60,000 Congolese in North Kivu spontaneous IDP site wait for better tomorrows
|Publisher||UN High Commissioner for Refugees (UNHCR)|
|Publication Date||8 October 2012|
|Cite as||UN High Commissioner for Refugees (UNHCR), 60,000 Congolese in North Kivu spontaneous IDP site wait for better tomorrows, 8 October 2012, available at: http://www.refworld.org/docid/5073f79f2.html [accessed 28 August 2015]|
Congolese widow Josephine still finds it difficult to believe that she and her seven children managed to survive fighting in North Kivu province that has forced hundreds of thousands to flee their homes since April.
But, while thanking God for sparing them, she feels as though she is now living in a kind of purgatory in the wretched, sprawling site for internally displaced people (IDP) that has sprouted up spontaneously since July in and around the village of Kanyaruchinya, located about 10 kilometres north of Goma, the provincial capital.
"We are no longer living, we are simply trying to survive while waiting better tomorrows," she told UNHCR in Kanyaruchinya, which now has a population of around 60,000 people, who lack sufficient shelter, food, water and other basic aid, but are reluctant to move to established IDP sites. Most of the IDPs live in makeshift shelters on each side of the street that runs through the village while some sleep at night in the village school.
It is the largest of many spontaneous settlements that have been set up by civilians fleeing the running battles since April between government troops and the M23 group of mutineers as well as generalized violence and human rights abuses that have left 390,000 people internally displaced in eastern Democratic Republic of the Congo, including 220,000 in North Kivu. Some 60,000 people have fled to Rwanda and Uganda.
UNHCR, the local authorities and others have encouraged the new residents of Kanyaruchinya to move to IDP camps in relatively safer areas, such as Mugunga III some 20 kms to the west, where families are regularly fed and assisted and have access to basic services while waiting to return home.
"We worry about the viability because of its proximity to the fighting and, among other reasons, due to the difficulty in providing enough potable water," said Etien Lazare, head of UNHCR's Goma office. But despite the concerns, UNHCR and its partners are looking at ways to support the IDPs at Kanyaruchinya and recently organized a mission to assess the needs there.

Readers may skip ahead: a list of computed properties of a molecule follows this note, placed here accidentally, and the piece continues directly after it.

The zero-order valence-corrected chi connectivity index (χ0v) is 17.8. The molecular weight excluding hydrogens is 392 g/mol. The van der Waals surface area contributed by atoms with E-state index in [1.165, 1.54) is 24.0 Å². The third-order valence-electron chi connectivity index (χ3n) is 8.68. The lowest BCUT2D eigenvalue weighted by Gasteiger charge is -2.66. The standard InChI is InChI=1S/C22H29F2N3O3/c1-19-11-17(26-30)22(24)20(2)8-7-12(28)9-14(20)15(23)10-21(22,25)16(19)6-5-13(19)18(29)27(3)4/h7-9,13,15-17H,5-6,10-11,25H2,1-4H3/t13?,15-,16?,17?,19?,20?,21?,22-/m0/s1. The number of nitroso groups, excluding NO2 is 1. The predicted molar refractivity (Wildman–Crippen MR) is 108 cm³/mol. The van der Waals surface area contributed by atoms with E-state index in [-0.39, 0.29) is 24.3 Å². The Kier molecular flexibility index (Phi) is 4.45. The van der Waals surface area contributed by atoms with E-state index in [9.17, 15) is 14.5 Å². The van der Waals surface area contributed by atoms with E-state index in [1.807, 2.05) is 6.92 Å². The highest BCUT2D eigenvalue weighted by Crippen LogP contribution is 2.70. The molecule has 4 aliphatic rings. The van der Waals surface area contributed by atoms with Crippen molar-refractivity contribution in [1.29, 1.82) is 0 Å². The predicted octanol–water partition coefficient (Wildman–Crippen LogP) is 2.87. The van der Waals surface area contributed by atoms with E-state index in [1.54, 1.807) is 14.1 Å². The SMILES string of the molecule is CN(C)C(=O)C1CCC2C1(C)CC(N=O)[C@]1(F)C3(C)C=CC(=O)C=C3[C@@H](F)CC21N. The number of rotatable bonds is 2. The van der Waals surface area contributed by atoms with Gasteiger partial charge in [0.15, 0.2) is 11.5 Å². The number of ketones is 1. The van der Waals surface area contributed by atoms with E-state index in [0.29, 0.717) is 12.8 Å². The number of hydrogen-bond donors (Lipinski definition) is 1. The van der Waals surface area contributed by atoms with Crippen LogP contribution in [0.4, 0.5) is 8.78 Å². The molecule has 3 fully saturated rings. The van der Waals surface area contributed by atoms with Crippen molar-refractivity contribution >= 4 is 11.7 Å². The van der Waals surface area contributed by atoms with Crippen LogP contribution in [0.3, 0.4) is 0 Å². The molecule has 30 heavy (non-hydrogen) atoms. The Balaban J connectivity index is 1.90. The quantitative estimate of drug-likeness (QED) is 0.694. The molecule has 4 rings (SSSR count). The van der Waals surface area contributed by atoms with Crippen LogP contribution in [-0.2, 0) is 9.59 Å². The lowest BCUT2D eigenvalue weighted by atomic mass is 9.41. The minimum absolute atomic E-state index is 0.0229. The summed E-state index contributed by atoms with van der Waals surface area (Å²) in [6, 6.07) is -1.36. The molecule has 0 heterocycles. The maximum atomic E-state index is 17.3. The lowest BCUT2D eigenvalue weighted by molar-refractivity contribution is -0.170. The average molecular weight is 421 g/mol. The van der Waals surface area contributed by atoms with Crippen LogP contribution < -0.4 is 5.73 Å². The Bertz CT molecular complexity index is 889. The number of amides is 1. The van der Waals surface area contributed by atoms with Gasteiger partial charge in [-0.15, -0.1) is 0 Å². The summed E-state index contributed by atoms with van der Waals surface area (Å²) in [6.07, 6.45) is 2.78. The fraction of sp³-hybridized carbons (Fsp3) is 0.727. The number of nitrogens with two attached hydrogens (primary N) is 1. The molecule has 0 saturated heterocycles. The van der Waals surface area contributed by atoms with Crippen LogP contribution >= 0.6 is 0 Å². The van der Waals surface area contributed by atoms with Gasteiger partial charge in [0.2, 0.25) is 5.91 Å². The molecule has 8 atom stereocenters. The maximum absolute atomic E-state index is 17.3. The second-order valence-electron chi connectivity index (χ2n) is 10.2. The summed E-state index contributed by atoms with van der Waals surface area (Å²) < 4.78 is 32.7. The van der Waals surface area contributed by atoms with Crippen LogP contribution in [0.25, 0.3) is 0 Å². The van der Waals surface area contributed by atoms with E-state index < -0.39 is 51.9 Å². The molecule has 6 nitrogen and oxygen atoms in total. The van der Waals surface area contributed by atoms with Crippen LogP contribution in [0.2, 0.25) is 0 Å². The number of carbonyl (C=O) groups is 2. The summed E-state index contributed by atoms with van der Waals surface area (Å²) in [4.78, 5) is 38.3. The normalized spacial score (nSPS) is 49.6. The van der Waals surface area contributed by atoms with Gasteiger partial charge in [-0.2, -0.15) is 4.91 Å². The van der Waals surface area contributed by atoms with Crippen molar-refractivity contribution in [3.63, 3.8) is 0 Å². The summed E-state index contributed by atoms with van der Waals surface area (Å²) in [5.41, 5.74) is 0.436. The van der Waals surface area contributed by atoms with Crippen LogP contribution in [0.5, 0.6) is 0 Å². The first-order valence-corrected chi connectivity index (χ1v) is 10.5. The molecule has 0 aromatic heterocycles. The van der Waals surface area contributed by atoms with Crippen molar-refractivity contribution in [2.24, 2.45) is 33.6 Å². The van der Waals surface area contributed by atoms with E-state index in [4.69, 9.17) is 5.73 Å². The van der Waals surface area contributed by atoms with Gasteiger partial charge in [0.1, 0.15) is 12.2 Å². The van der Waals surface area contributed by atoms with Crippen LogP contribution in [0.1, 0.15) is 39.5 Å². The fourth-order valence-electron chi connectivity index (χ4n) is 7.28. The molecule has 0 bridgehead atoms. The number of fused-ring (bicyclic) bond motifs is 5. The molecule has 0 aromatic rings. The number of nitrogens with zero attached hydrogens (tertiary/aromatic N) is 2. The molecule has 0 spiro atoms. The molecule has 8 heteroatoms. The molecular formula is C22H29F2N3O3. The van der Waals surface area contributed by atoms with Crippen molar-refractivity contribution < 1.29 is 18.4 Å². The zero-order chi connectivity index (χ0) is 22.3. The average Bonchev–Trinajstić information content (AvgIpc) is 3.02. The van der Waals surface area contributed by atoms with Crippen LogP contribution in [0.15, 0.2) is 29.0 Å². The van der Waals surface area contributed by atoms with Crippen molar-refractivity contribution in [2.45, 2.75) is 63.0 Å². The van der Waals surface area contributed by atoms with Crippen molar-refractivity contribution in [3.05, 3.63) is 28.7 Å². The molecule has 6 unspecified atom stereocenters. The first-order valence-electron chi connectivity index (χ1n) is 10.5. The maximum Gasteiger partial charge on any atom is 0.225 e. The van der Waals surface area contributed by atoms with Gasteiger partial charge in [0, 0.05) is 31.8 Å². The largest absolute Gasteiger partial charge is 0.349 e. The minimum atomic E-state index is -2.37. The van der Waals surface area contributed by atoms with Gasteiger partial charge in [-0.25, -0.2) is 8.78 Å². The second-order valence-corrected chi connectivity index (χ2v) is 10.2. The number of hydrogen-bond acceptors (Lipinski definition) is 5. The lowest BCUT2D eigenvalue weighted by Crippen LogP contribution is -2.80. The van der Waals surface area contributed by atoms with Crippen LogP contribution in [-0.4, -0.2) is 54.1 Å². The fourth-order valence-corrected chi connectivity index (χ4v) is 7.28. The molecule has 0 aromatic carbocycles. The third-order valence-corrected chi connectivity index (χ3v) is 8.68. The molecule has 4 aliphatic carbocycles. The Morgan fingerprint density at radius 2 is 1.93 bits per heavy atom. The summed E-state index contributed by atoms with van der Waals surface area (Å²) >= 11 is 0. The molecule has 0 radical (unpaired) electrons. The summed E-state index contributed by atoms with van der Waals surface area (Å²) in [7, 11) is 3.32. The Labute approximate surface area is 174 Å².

Most of the IDPs at Kanyaruchinya are reluctant to move because they say it is closer to their homes. Many have been displaced multiple times and it has almost become a way of life; they are just waiting to return, preferably from somewhere close.
Josephine and her family, for example, come from the town of Kibumba, 30 kms north of Goma in Rutshuru territory, where a lot of the clashes have taken place since April and where it remains difficult for UNHCR staff to reach IDP sites. But she longs to return, harking back to a happier life in her own humble home despite the trauma of flight.
In July, M23 fighters pushed government troops back across Rutshuru and advanced towards Goma, capturing Kibumba along the way, before later withdrawing. "We fled to save our lives," Josephine said. "There was fighting everywhere and we were all scattered," she added, shaking her head.
But although Josephine and her children are now relatively safe, they are desperately in need of assistance. That's why, to meet anticipated needs until the end of the year, UNHCR last month launched an appeal for an extra US$7.4 million for its emergency operations to help 400,000 IDPs in the east.
"It's been a month-and-a-half since we arrived in Kanyaruchinya and we are suffering. We lack enough water and we are hungry," Josephine said. She showed UNHCR the shelter which she and her children live in, a cramped dwelling made of wood and plastic sheeting. "We all sleep together [in two square metres of space]. It gets very cold at night but we have no choice but to sleep on the floor – it's very difficult," Josephine said, her voice breaking.
UNHCR's funding appeal includes emergency shelter for 40,000 households in North Kivu and Orientale Province to the north as well as basic domestic items for 15,000 households.
At the start of the year, Josephine was happy and felt she had plenty. "At home, we grew vegetables, beans, potatoes and sweet potatoes and we ate when we felt hungry. But here, we eat only these [high energy] biscuits [distributed by the World Food Programme] and we are crammed into this small space," she complained.
But instead of hanging around and hoping for aid to arrive, the resourceful widow and mother is trying to do something to feed her family. "We have to survive somehow," she said, while revealing: "I do domestic work for some of the locals and collect firewood to sell."
Viviane, aged 56, also fled to Kanyaruchinya from her home near Kibumba, and refuses to move to Mugunga, because, as she explains, "here I am not so far from my home." She and her three children have been sleeping in Kanyaruchinya's primary school, vacating the classrooms during the day so that the local children can attend lessons. It's not an ideal arrangement.
Josephine shares Viviane's dream of returning home, but so long as the insecurity and violence remain, they will continue to need help. International support thus remains crucial while a political solution is sought.